Organizers had called the show “a huge success,” up until the last day of the five-day event when enthusiasm stalled.
According to local news reports, while the cars were on display, some were mysteriously covered with a spray or film, or some other substance that blanketed the show area and changed the texture of the cars.
"You rub it on top of the bumper, and it sounded like rubbing a credit card on your chin. There’s a very rough texture there without a doubt,” car owner Larry Crider told a local news station following the event.
Adding to the confusion and frustration of car owners was a recent news release issued on Aug. 30 from the nearby Crowne Plaza Hotel, where exterior walls were being painted at the time of the show.
The release quoted the hotel’s general manager as saying, “our insurance company will be taking full responsibility to repair any car that was involved.”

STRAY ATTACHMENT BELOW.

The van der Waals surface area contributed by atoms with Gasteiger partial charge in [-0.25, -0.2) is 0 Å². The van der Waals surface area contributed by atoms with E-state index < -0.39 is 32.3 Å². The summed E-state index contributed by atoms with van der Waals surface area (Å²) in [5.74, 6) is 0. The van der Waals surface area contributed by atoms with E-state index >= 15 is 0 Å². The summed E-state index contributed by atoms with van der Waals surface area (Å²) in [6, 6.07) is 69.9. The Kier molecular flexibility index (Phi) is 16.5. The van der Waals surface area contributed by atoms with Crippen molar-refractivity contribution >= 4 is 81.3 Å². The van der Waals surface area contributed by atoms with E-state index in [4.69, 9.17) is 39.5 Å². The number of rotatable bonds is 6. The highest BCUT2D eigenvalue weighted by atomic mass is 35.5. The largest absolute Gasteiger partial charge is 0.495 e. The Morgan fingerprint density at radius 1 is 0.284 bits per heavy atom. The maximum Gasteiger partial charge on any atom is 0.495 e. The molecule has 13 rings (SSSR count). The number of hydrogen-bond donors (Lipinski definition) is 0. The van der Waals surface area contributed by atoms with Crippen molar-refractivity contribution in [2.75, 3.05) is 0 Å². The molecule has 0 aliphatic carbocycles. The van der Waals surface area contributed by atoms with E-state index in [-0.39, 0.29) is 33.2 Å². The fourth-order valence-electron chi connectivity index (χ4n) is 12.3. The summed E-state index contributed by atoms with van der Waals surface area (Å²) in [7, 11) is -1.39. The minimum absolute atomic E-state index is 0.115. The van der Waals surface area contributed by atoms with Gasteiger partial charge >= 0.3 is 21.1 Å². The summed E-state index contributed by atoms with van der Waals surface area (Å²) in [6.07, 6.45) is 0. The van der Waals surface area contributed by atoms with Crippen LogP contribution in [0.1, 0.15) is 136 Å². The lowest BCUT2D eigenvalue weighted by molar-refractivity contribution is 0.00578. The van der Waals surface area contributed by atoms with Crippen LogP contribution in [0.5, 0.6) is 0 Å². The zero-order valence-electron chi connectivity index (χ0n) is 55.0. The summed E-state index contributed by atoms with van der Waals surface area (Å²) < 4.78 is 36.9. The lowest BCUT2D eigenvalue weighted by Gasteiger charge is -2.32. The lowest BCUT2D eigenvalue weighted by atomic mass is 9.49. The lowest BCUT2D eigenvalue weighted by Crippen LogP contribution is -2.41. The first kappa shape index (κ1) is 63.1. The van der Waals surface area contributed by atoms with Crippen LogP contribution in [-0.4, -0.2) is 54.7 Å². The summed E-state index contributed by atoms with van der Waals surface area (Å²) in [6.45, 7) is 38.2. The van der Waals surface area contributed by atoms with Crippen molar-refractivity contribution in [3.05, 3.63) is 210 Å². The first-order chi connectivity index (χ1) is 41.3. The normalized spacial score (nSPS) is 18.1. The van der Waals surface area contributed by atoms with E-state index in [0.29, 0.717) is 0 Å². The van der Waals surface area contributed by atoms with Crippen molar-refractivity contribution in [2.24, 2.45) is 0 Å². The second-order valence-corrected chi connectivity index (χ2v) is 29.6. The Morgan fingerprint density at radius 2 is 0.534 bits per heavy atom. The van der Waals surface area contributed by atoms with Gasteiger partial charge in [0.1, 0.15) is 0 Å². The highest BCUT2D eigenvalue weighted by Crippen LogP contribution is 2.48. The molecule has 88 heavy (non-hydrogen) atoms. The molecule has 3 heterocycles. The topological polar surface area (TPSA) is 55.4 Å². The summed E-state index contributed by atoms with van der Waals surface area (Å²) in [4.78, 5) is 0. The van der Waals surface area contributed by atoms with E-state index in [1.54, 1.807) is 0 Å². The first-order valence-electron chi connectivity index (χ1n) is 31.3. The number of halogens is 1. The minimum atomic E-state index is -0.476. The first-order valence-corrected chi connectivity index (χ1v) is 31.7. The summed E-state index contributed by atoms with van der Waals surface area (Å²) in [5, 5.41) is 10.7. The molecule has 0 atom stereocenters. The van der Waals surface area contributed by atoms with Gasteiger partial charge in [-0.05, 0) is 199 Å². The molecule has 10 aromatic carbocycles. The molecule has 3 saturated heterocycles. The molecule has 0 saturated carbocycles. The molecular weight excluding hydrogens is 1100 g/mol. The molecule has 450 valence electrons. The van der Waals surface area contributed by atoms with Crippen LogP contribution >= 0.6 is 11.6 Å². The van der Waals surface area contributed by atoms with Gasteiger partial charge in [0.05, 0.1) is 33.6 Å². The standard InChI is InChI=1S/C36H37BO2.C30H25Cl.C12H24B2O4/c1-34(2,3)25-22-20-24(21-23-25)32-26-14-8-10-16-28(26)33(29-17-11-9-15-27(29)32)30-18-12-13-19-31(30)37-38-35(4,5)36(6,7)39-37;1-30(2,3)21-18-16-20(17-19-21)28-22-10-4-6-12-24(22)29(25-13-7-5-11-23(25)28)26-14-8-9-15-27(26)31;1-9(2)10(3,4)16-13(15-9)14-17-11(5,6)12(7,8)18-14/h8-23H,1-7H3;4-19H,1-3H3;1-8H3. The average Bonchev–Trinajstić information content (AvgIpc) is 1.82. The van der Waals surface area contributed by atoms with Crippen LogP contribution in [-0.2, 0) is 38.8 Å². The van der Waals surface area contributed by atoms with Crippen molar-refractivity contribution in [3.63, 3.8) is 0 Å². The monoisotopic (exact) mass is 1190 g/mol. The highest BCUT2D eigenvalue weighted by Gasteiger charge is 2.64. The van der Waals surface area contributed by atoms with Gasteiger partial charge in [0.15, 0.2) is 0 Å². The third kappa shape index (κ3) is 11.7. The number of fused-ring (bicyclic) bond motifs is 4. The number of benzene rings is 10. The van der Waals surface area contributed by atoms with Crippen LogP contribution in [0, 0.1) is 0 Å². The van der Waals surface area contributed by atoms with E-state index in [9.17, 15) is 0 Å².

However, the hotel now claims that the release should not have said “our.” Instead, they claim that claims should be directed to Nationwide Overspray.
Nationwide Overspray is handling the administrative portion of repair claims, according to a recent article in the Tulsa World newspaper.
In the article, David Anderson, the company’s office manager, states that between 80 and 90 claims have recently been processed and sent on to America First Insurance, the company that covers the painting subcontractor that was working at the hotel on the day the damage occurred.
Making matters even more confusing, it now appears that a second contractor, a roofing company, was also applying a white coating to a nearby roof during the show.
Overall, about 385 cars appear to have been damaged.
According to Larry Crider, who had six cars damaged at the show including a 1958 Pontiac Chieftain and a 1964 GTO, despite the fact that his cars have now been repaired, it may be months before he will be able to tell if the paint has been permanently damaged.